One such marker in need of repainting was found on Denice Road in the Town of Florida. The marker commemorated the significance of Captain Samuel Pettengill, a Revolutionary War hero in Colonel Frederick Fisher’s Third Regiment of the Tryon County Militia who died at the Battle of Oriskany. While Samuel’s efforts and sacrifice contributed to the fight for independence from the British Crown, I was reminded of the strength and courage of his wife in a time of terror that should be remembered as well.

When her husband died at Oriskany in 1777, Elizabeth (Cline) Pettengill was left widowed with thirteen children. The bravery and courage that Mrs. Pettengill displayed in the years following her husband’s death, not only in the daily care of her family but also during the raid of Major John Ross and Lieutenant Walter Butler on Warrensbush in October 1781, can only be described as remarkable. The following story is quoted from an account of the harrowing ordeal as told to Robert M. Hartley by Samuel and Elizabeth Pettingill’s great-granddaughter, Rachel Pettingill Devendorf:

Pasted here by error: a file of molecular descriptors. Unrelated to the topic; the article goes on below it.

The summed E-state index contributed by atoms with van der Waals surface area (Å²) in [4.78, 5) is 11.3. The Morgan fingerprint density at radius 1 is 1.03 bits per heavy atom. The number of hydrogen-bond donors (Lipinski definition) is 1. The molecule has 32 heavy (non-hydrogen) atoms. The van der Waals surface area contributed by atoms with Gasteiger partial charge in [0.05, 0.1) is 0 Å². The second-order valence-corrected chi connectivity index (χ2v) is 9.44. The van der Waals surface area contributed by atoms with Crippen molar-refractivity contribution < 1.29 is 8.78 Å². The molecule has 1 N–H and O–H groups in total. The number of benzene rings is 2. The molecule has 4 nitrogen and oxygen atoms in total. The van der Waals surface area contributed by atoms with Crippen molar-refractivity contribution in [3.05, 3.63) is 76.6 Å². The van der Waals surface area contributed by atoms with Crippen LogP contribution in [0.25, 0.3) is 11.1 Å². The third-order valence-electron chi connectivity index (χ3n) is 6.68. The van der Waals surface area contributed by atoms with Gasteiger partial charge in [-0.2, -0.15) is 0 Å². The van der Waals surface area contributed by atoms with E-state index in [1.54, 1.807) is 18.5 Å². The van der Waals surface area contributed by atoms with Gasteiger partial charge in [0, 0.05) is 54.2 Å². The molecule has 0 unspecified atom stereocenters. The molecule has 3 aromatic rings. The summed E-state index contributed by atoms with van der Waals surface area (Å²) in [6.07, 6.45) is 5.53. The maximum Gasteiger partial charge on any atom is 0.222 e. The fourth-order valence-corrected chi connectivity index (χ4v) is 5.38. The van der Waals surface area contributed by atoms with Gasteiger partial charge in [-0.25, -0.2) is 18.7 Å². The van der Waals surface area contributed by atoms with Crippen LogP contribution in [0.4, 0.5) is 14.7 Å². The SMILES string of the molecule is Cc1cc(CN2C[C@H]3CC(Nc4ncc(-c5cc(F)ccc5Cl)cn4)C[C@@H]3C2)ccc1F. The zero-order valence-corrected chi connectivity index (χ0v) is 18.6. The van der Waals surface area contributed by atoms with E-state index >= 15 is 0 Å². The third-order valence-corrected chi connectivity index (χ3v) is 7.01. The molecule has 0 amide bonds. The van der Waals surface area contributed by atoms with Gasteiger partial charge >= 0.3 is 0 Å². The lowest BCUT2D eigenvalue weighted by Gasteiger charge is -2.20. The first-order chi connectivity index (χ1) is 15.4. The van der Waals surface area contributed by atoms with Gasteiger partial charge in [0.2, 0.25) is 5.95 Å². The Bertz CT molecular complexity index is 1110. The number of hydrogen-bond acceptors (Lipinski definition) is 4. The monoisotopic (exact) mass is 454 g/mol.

“One of the detachments sent out from the raider’s temporary encampment on Yankee Hill, as previously mentioned, was discovered approaching the dwelling of Mrs. Pettingill, who with her family was able to escape to the near-by woods. They continued their breathless and headlong flight until they reached a secluded overhanging bank along the Chuctenunda Creek. Here they hid in a cave-like recess in the creek gorge. But several Indians had trailed them, and with hushed breath the hidden family could hear them coming over the tinkling slate rock along the shore of the creek, searching for their place of concealment. Soon several Indians passed by – almost within touching distance, but they did not discover the terrified family as they lay huddled in the crevice covered by vines and branching hemlocks. As the sound of the Indians’ footsteps became less distinct over the crackling slate, the youngest child, a little girl, began to sob and cry, fearing the child’s crying would reach the ears of the retreating Indians, the dauntless, quick-witted mother grabbed her apron and smothered the cries of the child. Instant action was necessary, for it meant death for all the family if their place of concealment was discovered. Several minutes passed before the mother dared remove her hands from the mouth of the now unconscious girl. She was apparently dead, but by vigorous shaking soon began to breathe again. Towards night-fall, the family cautiously made their way back to their home, only to find their buildings burned with all their possessions. Family tradition is, that fortunately a stack of wheat had failed to burn although set on fire by the raiders, and it is related that the family lived in this stack of wheat during the early fall until they could build themselves within the cellar of their burned dwelling a make-shift shelter from partially burned timbers and poles, which they thatched and roofed with brush and straw – and here they lived through the hard winter of 1781-82. It is also family tradition that the undestroyed wheat in the partially burned stack contributed very largely to the family’s source of support during the winter.”